The Things We Do Today, Part 5: Loose Ends and Listening

by Paul Edwards

Like the rest of you, my taste in listening is eclectic. I am a modern folk music junky. I will not bore you with a listing of those stations. There are a lot more out there than you might think and, unfortunately, “folk” as a genre has very few stations listed. This is a good place for me to use folk for my first search tip. Are there other genres that might actually include stations that are “folky?” Try acoustic or Celtic or Americana as a search term and you will find lots more stations than the few that are listed. In general, the more imaginative you can be, the more likely you will be to find surprising stations.
There is a lot of difference between apps in terms of the way searches work, too. So try several approaches with different programs. If you are looking for a particular station, use the call letters. You are likely to find it. Some stations have chosen to use play systems that won’t work with many portable systems. Again, try different apps. Some play more formats than others. Another good approach is to put the name of your city into the search box. Again, you will find variation from program to program. I found stations I had no idea existed till I put “Miami” into my search box. A lot of the stations that operate on low power and can only be heard close to their point of origin are now online. For larger entities like the BBC or the CBC, go ahead and put that in the box. You will find lots of options, though I should warn you that some of those options will only work in the country of origin. This is true of most of the CBC music stations. Most apps will also allow you to search by country, which can be handy if there are national networks as there are in the UK, Canada, Australia and New Zealand, as well as lots of other places. Radio 1 in Canada has mostly spoken word rather than music and has some amazing programs on ideas and technology as well as some very funny comedies.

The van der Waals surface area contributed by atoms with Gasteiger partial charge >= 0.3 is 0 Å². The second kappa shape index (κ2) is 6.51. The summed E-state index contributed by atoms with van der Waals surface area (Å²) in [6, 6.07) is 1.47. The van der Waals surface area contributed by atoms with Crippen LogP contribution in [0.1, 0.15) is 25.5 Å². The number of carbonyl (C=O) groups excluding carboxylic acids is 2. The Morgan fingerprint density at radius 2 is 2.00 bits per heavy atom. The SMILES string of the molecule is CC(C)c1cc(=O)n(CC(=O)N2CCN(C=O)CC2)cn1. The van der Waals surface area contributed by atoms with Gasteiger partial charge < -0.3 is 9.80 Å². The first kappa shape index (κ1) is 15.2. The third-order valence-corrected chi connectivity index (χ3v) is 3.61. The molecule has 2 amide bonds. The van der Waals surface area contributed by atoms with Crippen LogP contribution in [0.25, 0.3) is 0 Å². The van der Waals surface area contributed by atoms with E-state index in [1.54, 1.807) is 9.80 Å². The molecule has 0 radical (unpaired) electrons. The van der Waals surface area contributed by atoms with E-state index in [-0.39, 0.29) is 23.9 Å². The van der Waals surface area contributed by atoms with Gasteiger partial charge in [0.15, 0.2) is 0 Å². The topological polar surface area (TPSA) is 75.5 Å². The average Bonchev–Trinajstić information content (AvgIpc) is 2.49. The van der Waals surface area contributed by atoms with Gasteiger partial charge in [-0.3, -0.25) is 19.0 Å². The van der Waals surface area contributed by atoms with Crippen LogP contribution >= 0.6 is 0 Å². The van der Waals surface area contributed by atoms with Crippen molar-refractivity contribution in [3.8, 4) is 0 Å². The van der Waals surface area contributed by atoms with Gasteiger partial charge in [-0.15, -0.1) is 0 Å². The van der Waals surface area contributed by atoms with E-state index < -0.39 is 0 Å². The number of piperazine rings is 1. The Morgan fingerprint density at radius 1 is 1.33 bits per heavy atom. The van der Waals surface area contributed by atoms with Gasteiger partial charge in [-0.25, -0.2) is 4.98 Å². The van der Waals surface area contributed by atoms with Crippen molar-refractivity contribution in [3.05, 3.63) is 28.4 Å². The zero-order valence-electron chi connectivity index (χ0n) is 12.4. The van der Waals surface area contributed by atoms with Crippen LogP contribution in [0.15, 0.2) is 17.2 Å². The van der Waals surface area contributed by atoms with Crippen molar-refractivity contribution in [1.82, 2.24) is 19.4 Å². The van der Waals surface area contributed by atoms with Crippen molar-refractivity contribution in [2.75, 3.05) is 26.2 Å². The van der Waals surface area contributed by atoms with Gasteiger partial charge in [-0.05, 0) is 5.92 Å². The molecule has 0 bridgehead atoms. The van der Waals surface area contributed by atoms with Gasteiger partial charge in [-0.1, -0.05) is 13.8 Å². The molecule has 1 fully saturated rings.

In the United Kingdom there are three mostly talk stations: Radio 4, Radio 4 Extra and Radio Five Live. All are BBC stations. Radio Four has lots of programs on current affairs, literature and has some drama and comedy as well. They also have a program specifically about blindness issues which is available as a podcast. It is called “In Touch.” Radio Four is addictive but, for me, not nearly so irresistible as Radio Four Extra. This whole channel is devoted to drama and comedy, and many of the plays are in stereo and quite wonderful. They will often do serials that will last a week. For instance, last week the Count of Monte Cristo was done in four hour-long episodes. Radio Five Live is a little more like the traditional talk station, though there are lots of interviews and lots of sports as well, just in case you are a cricket fan like me.
Australia has a national network, another station devoted just to news and local radio stations from each state that are all part of the Australian Broadcasting Corporation (ABC). There are some specialty music stations from ABC as well which can be accessed from anywhere.